If you are like me, you have amassed a huge collection of electronic books, manuals, brochures and documents related to preparedness. This is all fine and good and something I endorse 100% but there are times when a digital document will be of no use. Clearly, a grid down situation bubbles to the top but in addition to that, sometimes we just want to pick up a real book and thumb through it to find answers.
One solution of course, is to print out the most important stuff to store in binders or folders. Good idea but there are issues: namely the cost of all of that printer ink and paper plus the space to store all of these printouts.
Which brings us today’s topic.
Not known by many is the fact that you can call or send an email to FEMA and have most of their online reference materials sent to you in printed form. Now how cool is that?
Are You Ready: An In-depth Guide to Citizen Preparedness
One of the FEMA reference books that is a must have is Are You Ready: An In-depth Guide to Citizen Preparedness. This particular 206 page book is chock full of useful information presented in a format that is easy to read with photos, charts and checklists. It can be used as a reference guide or even as a step-by-step manual for taking protective measures to secure your homestead against disaster.
The chapters include:
- Basic Preparedness
- Natural Hazards
- Technological Hazards
- Recovering from a Disaster
Plus the three appendixes:
- Water Conversation Tips
- Disaster Supplies Checklist
- Family Communication Plan
I think it is pretty nifty to have all of this information – ready to go and in print form – and 100% free. Of course our taxes have paid for this but if you don’t know about it, you can’t get it, right?
Sounds Good. How do I Get It?
Okay, here is the deal.
To get your own copy, you need to send an email to firstname.lastname@example.org and simply state that you would like a copy of “Are You Ready? An In-depth Guide to Citizen Preparedness (IS-22)”.
Be sure to include your mailing address (a PO box is okay). A short time after sending the email, you should get an order acknowledgment telling you it may take 4-6 weeks to arrive although mine arrived in less than 2 weeks.
You may also call 800-480-2520 with the same request.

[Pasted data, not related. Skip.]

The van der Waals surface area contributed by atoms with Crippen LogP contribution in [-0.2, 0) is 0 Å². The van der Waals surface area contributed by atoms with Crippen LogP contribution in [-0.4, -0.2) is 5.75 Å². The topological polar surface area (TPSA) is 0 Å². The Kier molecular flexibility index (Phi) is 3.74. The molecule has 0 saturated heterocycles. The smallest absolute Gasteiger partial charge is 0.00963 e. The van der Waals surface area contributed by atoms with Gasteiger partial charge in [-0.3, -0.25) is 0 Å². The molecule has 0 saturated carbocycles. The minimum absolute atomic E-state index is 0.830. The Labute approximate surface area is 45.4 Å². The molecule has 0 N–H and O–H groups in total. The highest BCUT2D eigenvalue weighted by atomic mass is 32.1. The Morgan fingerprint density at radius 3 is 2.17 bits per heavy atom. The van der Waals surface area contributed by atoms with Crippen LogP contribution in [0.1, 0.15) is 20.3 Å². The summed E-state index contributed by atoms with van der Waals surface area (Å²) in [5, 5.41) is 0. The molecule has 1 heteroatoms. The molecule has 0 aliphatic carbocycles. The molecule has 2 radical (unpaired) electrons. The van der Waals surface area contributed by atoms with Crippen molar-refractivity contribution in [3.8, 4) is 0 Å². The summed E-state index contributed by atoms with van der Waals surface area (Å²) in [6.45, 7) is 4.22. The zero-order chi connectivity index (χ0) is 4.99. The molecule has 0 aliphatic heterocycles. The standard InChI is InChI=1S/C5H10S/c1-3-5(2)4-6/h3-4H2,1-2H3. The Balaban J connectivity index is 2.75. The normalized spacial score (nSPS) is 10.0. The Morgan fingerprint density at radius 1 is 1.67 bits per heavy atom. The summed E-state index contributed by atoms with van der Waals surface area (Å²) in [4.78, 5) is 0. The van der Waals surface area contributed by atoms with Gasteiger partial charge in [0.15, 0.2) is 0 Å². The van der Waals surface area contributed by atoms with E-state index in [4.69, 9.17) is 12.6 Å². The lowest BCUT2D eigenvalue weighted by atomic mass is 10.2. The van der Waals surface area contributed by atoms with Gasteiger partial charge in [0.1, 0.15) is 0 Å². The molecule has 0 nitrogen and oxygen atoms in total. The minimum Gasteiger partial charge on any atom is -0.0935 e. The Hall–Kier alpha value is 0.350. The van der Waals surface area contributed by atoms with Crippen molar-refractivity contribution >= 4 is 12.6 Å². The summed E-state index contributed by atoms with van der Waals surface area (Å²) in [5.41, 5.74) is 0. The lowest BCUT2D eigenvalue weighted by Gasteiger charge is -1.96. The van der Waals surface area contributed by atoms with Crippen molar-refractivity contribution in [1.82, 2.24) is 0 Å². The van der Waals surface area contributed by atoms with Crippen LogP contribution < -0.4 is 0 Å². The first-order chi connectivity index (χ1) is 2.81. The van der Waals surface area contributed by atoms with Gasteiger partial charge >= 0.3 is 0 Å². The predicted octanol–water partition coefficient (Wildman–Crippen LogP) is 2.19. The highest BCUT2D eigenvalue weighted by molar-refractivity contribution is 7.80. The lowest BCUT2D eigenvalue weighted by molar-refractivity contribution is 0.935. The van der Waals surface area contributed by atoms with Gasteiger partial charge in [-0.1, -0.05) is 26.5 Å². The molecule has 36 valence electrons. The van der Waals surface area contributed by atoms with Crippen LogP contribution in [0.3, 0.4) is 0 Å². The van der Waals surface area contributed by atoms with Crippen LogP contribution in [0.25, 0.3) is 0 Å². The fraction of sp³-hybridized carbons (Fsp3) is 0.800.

If you would like an electronic copy as well, here is download link: Are You Ready? An In-depth Guide to Citizen Preparedness.
The Final Word
Regardless of your personal feelings about FEMA, their website at www.ready.gov is a storehouse of useful information. I find the information available at the site invaluable to my own research and also as a starting point when mitigating the risks in my own area.
Just keep in mind that any publication related to preparedness – whether free online or purchased on Amazon or elsewhere – is only as good as the follow-though you take to insure that you have done what you can to put together the food, water, supplies and skills to survive when disaster strikes.
Enjoy your next adventure through common sense and thoughtful preparation!
Bargain Bin: One of the best places to seek out survival gear is the outdoor and camping section of your local sporting goods or hardware store. Here are some basics from Amazon to set you on your way to having the right gear available to do the job without spending a ton of money. Don’t forget a Rothco Pack to carry it all.
Emergency Fire Starter: Hugely popular with my readers, this inexpensive magnesium emergency fire starter will do the job for less than $5.
LifeStraw Personal Water Filter: At only 2 ounces (in weight), the LifeStraw is suitable for a backpack or bug out bag. It is easy to use and requires no chemicals to remove a minimum of 99.9999% of waterborne bacteria.
Survival Kit Military Style Can Opener: This is a no frills P-51 military surplus can opener. Less than $3 for two.
Rothco 550lb. Type III Nylon Paracord: Pick your poison, color-wise, just be aware that some colors are more expensive than others. What to do with Paracord? Read: 44 Really Cool Uses of Paracord for Survival.
SE 7-Inch Hunting Knife with Fire Starter: Another inexpensive option for a highly rated knife. It has a full-tang stainless-steel tanto blade and includes a green cord-wrapped handle a belt sheath with a Velcro securing strap, and a magnesium alloy fire starter. Less than $10.
Tinder-Quik Fire Tabs: There are times when your DIY fire starting materials may not be available. These fire tabs will fit the bill nicely.
Ka-Bar Black Kukri Machete: This is on my bucket list (or shall I say the Survival Husband bucket list). I am still doing some research but this looks like a best in class at the under $40 price point. What is a machete used for? Chopping brush, clearing a campsite, or cutting small branches come to mind. This Kukri measures 17 inches overall with an 11-1/2-inch blade and it comes with a black leather/Cordura combination sheath.
Chainmate Survival Pocket Chain Saw With Pouch: This is a survival chain saw that includes a belt loop pouch. Here is what one of the reviewers said: “This thing EATS wood and weighs nothing!! It takes a little bit of effort but you can chew through a hardwood tree half a foot thick in literally a couple minutes; half that if you use two people (one on each end).”
Cyalume SnapLight Industrial Grade Chemical Light Sticks: You know how I love my light sticks. Keep them in drawers next to the bed, your kitchen junk drawer, your car, your backpack – everywhere. Read: Lighting Your Way With Chemical Lighting.re, and can be on Amazon and at Barnes & Noble.